Agenda item

Coventry Education Performance 2023

Briefing Note of the Director for Education and Skills


The Board considered a briefing note of the Director for Education and Skills which provided an update on Coventry’s 2023 performance in the following areas:


·  Ofsted profile

·  Trends in pupil numbers

·  Early Years Foundation Stage (EYFS)

·  Phonics and Key Stage 1

·  Key Stage 2

·  Key Stage 4 (provisional)

·  Age 16-19 attainment

·  Post-16 participation in education, employment and training

·  Attendance and exclusions

·  Difference in performance between males and females

·  Performance of vulnerable groups


The briefing note detailed the vision of the Coventry Education Partnership which encompasses high expectations for the achievement of children and young people to achieve their full potential whatever their culture or background. Statutorily it is the responsibility of school leaders to secure improvement in their school, but as part of our working partnership with all schools and settings, the LA acts as champions of educational excellence, forging strong professional relationships and networks.


Specifically, the Coventry Education Partnership prioritises enhancing the quality of education in Coventry for the 2023/24 academic year while bringing together the local authority, the primary school networks, the secondary collaboratives, and the school-to-school support in supporting schools on their improvement journey. Specific priorities for each key stage are also listed, such as early language development, phonics, reading, writing, maths, and post-16 outcomes.


Overall, most schools in Coventry have improved their Ofsted ratings in the last 12 months, but the proportion of children attending a good or better school is still below national average. Many inspections are imminent and positive outcomes are expected, which will improve Coventry's Ofsted profile. It also mentions the challenges faced by some schools due to Covid-related disruptions.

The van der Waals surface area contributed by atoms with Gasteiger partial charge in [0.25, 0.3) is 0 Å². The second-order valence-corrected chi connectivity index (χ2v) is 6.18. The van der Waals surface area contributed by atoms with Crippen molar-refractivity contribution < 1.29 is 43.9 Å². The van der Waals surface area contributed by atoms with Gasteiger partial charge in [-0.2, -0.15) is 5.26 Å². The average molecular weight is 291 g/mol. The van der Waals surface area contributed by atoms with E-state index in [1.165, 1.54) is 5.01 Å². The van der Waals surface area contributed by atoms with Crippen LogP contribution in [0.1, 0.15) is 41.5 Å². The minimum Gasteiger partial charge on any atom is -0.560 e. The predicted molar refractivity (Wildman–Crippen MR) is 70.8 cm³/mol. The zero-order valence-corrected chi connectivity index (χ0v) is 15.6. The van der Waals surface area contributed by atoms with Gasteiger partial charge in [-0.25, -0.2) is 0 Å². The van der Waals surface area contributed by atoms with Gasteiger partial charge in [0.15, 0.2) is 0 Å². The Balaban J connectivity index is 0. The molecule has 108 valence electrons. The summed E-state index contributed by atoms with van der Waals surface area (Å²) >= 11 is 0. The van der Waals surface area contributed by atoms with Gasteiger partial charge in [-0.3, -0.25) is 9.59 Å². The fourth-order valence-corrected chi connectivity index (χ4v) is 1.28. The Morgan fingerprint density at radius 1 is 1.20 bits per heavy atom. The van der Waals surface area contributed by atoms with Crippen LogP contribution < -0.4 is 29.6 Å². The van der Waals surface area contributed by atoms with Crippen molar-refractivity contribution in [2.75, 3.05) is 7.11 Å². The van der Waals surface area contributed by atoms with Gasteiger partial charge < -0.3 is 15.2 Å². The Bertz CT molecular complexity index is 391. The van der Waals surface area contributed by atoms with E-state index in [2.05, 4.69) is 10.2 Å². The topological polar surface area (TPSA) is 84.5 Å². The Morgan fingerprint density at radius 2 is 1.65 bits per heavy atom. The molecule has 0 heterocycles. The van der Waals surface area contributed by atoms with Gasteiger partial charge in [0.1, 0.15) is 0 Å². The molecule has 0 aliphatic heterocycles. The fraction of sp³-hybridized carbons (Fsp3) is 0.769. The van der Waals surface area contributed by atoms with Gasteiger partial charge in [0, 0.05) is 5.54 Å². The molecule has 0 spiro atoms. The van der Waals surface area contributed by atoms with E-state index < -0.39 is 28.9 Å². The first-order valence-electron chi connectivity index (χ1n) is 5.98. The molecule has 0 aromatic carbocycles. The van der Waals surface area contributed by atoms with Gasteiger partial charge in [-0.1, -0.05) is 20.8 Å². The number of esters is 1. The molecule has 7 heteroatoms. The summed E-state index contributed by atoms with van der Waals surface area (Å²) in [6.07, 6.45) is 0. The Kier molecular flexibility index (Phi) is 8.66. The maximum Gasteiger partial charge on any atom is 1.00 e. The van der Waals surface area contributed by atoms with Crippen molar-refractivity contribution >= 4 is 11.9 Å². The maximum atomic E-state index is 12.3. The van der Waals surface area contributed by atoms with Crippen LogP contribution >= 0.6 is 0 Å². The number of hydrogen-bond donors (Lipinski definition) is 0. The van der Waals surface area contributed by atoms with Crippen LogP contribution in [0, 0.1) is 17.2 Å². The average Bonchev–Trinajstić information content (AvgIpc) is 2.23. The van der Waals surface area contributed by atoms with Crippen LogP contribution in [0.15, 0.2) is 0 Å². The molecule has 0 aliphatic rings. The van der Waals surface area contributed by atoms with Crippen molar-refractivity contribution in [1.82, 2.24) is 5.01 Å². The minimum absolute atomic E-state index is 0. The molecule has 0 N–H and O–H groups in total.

In terms of pupil population trends, Coventry has experienced a steady increase in pupil numbers, free school meal eligibility, non-white British children, and SEN support over the last five years. The data in the briefing note supports the changes in these indicators from 2019 to 2023 and compares them with national and statistical neighbours. It also highlights the implications of these trends for the provision and quality of education in Coventry.


Similarly, data explores he attainment and progress of pupils in Coventry at different key stages, from EYFS to KS5. It highlights the areas of improvement and challenge for each stage, and compares Coventry's performance with national and statistical neighbours. It shows that Coventry has improved its performance in most measures, especially in EYFS, KS1, and KS4, but remains below national average in some areas, such as reading at KS2 and A level grades at KS5. It also shows that Coventry has a positive Progress 8 score at KS4, indicating that pupils make more progress than expected nationally.


Aditionally, the briefing note identified that Coventry has a high rate of pupils progressing to education, employment or training after completing their 16 to 18 study, and a low rate of NEETs. There has also been a significant increase in the number of A level entries and the level 3 cohort, compared to national averages. This reflects the aspirations and achievements of Coventry's young people.